The More, the Merrier?
Not all players in the fragrance supply chain see that as a problem. With some 30 celebrity perfumes launched in 2007 — five times more than in 2004 — their popularity among consumers shows no sign of waning, says Jeremy Seigal, managing director of The Perfume Shop, a UK retailer that sells some 1,500 products from 600 different brands. “In 2004, celebrity fragrances were about 1% of total sales at The Perfume Shop — today it is around 10%,” he notes.
Celebrity fragrances are also good business for the stars who lend their names to the labels. Under typical agreements, celebrities receive between 5% and 10% of the fragrance’s sales, not to mention the additional exposure from large marketing campaigns.
Of course, relying heavily on pop singers and movie stars carries risks that can be tricky for CFOs to manage, says Fishoff from Coty’s base in New York. After all, how comfortable can it be to tie corporate fortunes to the personal and professional exploits of Britney Spears (Elizabeth Arden), Paris Hilton (Parlux Fragrances) or Donald Trump (Estée Lauder)? “If they damage their reputation, they damage our business,” says Fishoff. “Exit clauses in the agreements just get you out of the business,” but don’t guard against damage to a brand or corporate reputation.
Celebrity fragrances now account for around 10% of net revenues at Coty, with the rest coming from “less risky, longer living” lifestyle brands — such as those that carry the Adidas brand — and designer lines, the largest being the Calvin Klein licence, which Coty inherited with its €800m acquisition of Unilever’s fragrance business in 2005. While Coty has no “predetermined percentage goal” for celebrity perfumes, Fishoff doesn’t expect these lines to exceed 15% of revenue, keeping the bulk of sales within the more stable designer and lifestyle portfolio.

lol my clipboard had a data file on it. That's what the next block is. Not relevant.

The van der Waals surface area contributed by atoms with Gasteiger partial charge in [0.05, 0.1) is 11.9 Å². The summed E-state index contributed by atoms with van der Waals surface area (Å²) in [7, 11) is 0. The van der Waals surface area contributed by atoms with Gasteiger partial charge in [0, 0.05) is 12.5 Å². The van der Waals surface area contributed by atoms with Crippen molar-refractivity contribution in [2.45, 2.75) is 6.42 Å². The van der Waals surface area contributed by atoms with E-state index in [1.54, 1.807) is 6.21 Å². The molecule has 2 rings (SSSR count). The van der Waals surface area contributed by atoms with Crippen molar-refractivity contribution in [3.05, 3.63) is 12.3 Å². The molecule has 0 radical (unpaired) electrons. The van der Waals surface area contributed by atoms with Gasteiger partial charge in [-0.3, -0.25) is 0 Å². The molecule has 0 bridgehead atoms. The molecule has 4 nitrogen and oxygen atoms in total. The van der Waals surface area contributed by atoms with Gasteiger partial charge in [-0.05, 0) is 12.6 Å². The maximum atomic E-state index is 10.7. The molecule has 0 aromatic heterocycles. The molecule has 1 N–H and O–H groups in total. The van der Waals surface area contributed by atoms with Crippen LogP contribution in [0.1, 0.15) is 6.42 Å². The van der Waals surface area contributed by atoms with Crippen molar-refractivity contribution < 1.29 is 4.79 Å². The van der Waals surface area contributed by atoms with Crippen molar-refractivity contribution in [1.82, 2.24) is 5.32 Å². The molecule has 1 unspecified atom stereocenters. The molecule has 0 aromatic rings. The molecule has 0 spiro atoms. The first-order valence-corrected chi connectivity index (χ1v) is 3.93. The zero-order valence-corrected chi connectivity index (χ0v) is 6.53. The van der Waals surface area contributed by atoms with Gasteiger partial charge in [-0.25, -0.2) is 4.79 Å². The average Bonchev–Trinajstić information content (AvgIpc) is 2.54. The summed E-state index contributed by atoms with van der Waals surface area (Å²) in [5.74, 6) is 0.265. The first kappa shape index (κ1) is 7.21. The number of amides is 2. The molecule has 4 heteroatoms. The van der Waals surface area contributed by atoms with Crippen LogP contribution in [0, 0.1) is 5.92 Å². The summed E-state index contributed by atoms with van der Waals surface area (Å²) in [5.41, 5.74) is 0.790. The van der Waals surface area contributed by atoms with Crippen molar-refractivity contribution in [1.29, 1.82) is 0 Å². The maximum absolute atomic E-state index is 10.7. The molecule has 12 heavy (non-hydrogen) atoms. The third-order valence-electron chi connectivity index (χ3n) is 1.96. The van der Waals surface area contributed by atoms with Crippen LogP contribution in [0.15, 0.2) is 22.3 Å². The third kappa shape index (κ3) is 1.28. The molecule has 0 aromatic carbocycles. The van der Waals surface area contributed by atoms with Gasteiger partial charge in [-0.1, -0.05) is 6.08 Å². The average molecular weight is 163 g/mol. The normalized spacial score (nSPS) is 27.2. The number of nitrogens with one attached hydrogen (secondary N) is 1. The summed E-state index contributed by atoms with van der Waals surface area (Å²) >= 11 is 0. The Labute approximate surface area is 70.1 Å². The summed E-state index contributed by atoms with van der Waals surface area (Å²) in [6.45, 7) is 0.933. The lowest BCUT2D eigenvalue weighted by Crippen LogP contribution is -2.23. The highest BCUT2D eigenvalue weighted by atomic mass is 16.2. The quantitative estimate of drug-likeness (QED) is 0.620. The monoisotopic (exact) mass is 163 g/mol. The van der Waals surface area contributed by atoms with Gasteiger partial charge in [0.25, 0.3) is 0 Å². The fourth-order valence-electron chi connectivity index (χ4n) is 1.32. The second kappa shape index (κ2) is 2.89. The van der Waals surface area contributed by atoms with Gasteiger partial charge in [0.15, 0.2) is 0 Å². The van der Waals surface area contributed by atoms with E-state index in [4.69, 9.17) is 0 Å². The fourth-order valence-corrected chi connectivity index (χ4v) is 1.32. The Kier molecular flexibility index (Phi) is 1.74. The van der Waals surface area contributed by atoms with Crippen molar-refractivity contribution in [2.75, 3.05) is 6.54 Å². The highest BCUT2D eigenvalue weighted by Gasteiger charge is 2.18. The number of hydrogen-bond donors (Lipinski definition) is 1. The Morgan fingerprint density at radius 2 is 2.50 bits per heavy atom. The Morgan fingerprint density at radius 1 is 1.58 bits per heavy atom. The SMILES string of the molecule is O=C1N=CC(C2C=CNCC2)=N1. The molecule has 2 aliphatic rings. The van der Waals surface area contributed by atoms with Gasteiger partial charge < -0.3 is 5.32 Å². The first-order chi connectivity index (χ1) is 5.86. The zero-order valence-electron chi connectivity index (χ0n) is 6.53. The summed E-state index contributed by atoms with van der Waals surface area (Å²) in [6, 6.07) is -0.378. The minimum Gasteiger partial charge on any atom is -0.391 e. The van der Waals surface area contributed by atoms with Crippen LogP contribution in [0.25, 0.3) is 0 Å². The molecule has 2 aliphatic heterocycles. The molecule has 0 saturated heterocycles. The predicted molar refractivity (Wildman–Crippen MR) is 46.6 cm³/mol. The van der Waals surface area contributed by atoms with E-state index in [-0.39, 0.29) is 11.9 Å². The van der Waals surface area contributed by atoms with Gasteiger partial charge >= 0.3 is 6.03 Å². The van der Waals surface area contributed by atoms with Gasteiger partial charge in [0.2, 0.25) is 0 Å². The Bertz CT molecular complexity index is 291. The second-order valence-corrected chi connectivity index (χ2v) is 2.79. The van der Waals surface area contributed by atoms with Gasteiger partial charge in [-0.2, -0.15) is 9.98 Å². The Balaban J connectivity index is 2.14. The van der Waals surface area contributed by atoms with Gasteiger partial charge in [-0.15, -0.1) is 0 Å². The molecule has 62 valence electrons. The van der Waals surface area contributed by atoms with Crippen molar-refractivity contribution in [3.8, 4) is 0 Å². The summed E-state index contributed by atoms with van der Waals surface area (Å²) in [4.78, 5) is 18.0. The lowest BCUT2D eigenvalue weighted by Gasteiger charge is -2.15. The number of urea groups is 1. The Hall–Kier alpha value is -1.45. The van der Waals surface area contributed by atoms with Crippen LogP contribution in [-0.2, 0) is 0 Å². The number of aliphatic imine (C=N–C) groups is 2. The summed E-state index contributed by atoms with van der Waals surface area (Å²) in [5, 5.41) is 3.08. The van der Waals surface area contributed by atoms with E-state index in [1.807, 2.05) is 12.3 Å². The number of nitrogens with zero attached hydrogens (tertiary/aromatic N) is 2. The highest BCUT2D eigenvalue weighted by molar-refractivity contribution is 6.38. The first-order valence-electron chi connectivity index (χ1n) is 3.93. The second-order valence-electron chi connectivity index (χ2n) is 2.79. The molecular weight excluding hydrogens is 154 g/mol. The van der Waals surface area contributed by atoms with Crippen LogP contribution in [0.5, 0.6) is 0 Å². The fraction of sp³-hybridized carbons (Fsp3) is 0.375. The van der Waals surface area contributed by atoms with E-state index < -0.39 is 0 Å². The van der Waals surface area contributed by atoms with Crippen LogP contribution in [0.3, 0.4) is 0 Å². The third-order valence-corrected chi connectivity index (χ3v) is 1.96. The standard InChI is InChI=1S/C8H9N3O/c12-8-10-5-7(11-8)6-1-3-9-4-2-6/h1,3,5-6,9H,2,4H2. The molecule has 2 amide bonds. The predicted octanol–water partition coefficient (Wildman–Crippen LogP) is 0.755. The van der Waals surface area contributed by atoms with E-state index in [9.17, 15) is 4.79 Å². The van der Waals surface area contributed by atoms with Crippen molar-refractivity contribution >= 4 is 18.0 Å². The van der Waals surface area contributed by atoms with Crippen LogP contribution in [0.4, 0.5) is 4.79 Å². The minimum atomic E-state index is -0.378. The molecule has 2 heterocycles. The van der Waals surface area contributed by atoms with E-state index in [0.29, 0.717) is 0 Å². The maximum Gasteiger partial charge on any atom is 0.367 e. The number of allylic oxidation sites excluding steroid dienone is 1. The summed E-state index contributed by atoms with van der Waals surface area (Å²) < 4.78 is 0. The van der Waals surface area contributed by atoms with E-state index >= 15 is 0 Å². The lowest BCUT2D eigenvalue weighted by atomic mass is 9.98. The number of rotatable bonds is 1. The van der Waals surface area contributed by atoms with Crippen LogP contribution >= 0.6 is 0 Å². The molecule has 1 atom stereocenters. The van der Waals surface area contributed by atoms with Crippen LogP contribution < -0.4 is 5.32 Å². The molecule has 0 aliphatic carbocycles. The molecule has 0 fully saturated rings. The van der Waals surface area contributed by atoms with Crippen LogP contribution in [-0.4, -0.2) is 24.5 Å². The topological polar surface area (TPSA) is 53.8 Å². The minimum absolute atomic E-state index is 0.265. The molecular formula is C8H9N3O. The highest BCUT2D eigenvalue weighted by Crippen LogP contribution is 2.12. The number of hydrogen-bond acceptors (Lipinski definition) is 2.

In all, 80% of Coty’s perfumes fall under licensing agreements. “Finance is really a partner in this. We jump in when an agreement has been made, working closely with marketing on cash flow forecasting and the P&L,” Fishoff says.
After that, finance watches every launch like a hawk. “The big issues for CFOs in this industry is around ROI,” says Ali Dibadj, an analyst at brokerage house Sanford Bernstein. This is particularly true for companies with a “staggered profitability cycle,” he emphasises. Companies spend a huge amount on marketing when a new perfume line is launched in traditional prestige channels, but after six to nine months, Dibadj says, CFOs of fragrance firms need to ask themselves, “At what point do I pull back, and move the product into mass-market channels to maximise the whole cycle?”
At Coty, CFO Fishoff notes, “both channels — department stores and drug/mass — are important, and we launch new products separately in each channel. We have cascaded some of our SKUs from prestige channels to mass channels, but only when we replace the ‘lost’ SKU at prestige with a new ‘exclusive’ do we manage the channel transformation” to the next tier.